Despite the availability and use of numerous antiepileptic drugs (AEDs), nearly 15% of childhood epilepsy cases are resistant to treatment. However, in traditional medicine, Nigella SativaL. (“black cumin seed“) has been known for its anticonvulsant effects. This plant is naturally distributed in Iran and has been widely used as a natural remedy for a long time. In this study the efficacy of this agent in reducing the frequency of seizures in childhood refractory epilepsy was assessed.


In this double-blinded crossover clinical trial conducted on children with refractory epilepsy, the aqueous extract of black seed was administered as an adjunct therapy and the effects were compared with those of a placebo. Twenty-three children were entered in the study and 20 remained in the study (13 months to 13 years old, 10 boys and 10 girls). All patients were receiving constant treatment for at least one month before the study. They received extract (40 mg/kg/8 h) or placebo for a period of four weeks and between these periods for two weeks they received only their pre-existing anti-epileptic drugs (AEDs).


The mean frequency of seizures decreased significantly during treatment with extract (p<0.05).


It can be concluded that the water extract of Nigella sativa L. has antiepileptic effects in children with refractory seizures.

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Int J Health Sci (Qassim). 2008 Jan;2(1):15-25.

Potentiation of Valproate-induced Anticonvulsant Response by Nigella sativaSeed Constituents: The Role of GABA Receptors.


This study investigated antiepileptic effects of the main constituents of Nigella sativa (NS) seed (i.e. aqueous extract (AE), fixed oil (FO), volatile oil (VO)) and the main components of its VO (i.e. thymoquinone, α-pinene and p-cymene) using pentylenetetrazole (PTZ) and maximal electroshock (MES)-induced convulsions. The potential of these constituents to induce minimal neurological deficit (MND) was also evaluated by using chimney test.Except for the FO, all of the NS seed constituents protected mice effectively against PTZ-induced convulsions. The activity of the VO in this model maybe attributed mainly to its content of thymoquinone and p-cymene and to a lesser extent, α-pinene. VO and its component p-cymene effectively suppressed convulsions induced by MES. The contents of p-cymene present in the effective dose of the VO maybe partially responsible for its anti-seizureeffects.All of the NS seed constituents induced varying degrees of MND in the chimney test. MND induced by VO may pertain to its contents of thymoquinone (63%), p-cymene (23%) and α-pinene (<14%). Protective indices of p-cymene and thymoquinone were closer to one, but only in PTZ model. Exploration on the role of receptors suggests that picrotoxin and bicuculline-sensitive GABA receptors, most probably GABAA receptors, mediate an increase in GABAergic response. In the part dealing with the interaction of valproate with thymoquinone, it can be mentioned that thymoquinone increased the potency of valproate in both PTZ and MES models.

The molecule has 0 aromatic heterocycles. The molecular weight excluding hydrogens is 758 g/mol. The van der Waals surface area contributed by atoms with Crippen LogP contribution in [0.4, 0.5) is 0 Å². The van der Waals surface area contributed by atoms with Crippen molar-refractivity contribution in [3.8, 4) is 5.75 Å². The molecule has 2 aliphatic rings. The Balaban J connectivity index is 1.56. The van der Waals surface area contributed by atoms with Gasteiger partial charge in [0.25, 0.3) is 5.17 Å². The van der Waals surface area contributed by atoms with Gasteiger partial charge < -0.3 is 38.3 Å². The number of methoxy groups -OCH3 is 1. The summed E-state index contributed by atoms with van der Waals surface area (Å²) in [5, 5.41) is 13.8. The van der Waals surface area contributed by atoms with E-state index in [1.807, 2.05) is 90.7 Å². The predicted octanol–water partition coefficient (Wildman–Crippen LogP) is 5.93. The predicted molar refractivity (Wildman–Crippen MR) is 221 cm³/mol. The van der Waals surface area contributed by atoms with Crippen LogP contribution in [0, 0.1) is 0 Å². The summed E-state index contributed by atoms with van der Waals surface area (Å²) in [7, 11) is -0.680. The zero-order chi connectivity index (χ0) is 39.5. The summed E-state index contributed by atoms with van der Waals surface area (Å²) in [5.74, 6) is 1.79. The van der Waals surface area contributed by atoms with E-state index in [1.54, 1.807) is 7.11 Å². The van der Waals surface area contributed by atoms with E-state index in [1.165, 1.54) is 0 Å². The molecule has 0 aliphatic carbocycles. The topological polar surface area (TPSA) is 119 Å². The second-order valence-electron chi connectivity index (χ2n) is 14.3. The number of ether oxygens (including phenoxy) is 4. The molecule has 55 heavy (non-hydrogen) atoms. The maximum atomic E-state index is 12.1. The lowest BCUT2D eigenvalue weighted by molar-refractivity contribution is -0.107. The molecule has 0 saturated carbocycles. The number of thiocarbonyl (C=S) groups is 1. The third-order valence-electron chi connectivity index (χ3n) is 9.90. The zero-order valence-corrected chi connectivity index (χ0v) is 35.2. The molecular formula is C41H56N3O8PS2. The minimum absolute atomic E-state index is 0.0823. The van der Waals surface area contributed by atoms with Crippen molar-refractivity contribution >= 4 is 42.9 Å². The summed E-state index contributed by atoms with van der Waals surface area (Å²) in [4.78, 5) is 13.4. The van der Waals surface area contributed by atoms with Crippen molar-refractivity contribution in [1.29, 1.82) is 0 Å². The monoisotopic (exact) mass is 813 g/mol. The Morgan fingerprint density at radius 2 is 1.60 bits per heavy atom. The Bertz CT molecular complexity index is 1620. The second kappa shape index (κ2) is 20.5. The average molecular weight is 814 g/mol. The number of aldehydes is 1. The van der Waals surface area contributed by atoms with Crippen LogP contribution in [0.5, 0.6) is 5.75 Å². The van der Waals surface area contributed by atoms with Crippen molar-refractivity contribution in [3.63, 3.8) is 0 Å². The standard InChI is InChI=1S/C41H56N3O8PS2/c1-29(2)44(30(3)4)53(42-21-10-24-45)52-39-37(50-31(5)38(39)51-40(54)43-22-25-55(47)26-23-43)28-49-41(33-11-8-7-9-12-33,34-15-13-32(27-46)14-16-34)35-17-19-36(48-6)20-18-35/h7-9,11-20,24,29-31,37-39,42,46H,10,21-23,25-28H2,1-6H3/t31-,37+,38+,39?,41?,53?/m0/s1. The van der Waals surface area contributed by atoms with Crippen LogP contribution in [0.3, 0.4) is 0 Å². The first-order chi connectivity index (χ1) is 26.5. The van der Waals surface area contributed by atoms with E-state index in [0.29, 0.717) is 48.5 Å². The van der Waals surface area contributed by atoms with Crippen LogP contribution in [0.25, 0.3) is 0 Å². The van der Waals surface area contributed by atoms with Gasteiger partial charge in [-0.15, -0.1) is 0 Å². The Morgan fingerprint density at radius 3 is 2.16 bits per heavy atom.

Epileptic Disord. 2013 Sep;15(3):295-301. doi: 10.1684/epd.2013.0602.

The clinical outcome of adjuvant therapy with black seed oil on intractable paediatric seizures: a pilot study.



To evaluate the effect of black seed oil, as add-on treatment to antiepileptic drugs (AEDs), on seizure frequency and severity as well as oxidative stress in intractable epilepsy patients.


A prospective, randomised, single-blinded, controlled, crossover pilot study. Five healthy children were included as controls. Thirty intractable epileptic children were randomly assigned to either Group I or II. Group I received placebo for four weeks, followed by a two-week washout period, and subsequently black seed oil for four weeks. Group II received the same intervention but in the reverse order. All patients received AEDs throughout the study period. Prior to allocation, all patients underwent a neurological assessment and evaluation of oxidative stress markers; total antioxidant capacity (TAC) and malondialehyde (MDA). Patients were assessed at Weeks 4 and 10 for oxidative stress markers and seizure frequency and severity.


At baseline, both groups (I, II) had significantly lower serum TAC levels relative to healthy controls (p=0.007), while MDA levels were unchanged. After the 4-week period of black seed oil administration, there was no significant difference between the two groups with regards to seizurefrequency, severity, or oxidative stress markers (TAC and MDA; p>0.05). Eight patients had >50% reduction in seizure frequency/severity after black seed oil versus placebo.


Children with intractable epilepsy show evidence of oxidative stress. Administration of 40-80 mg/kg/day of black seed oil as add-on therapy did not alter either oxidative stress markers orseizure frequency or severity in intractable epileptic patients.

Dr. Weeks’ Comment:  nothing seems to work for everyone all the time…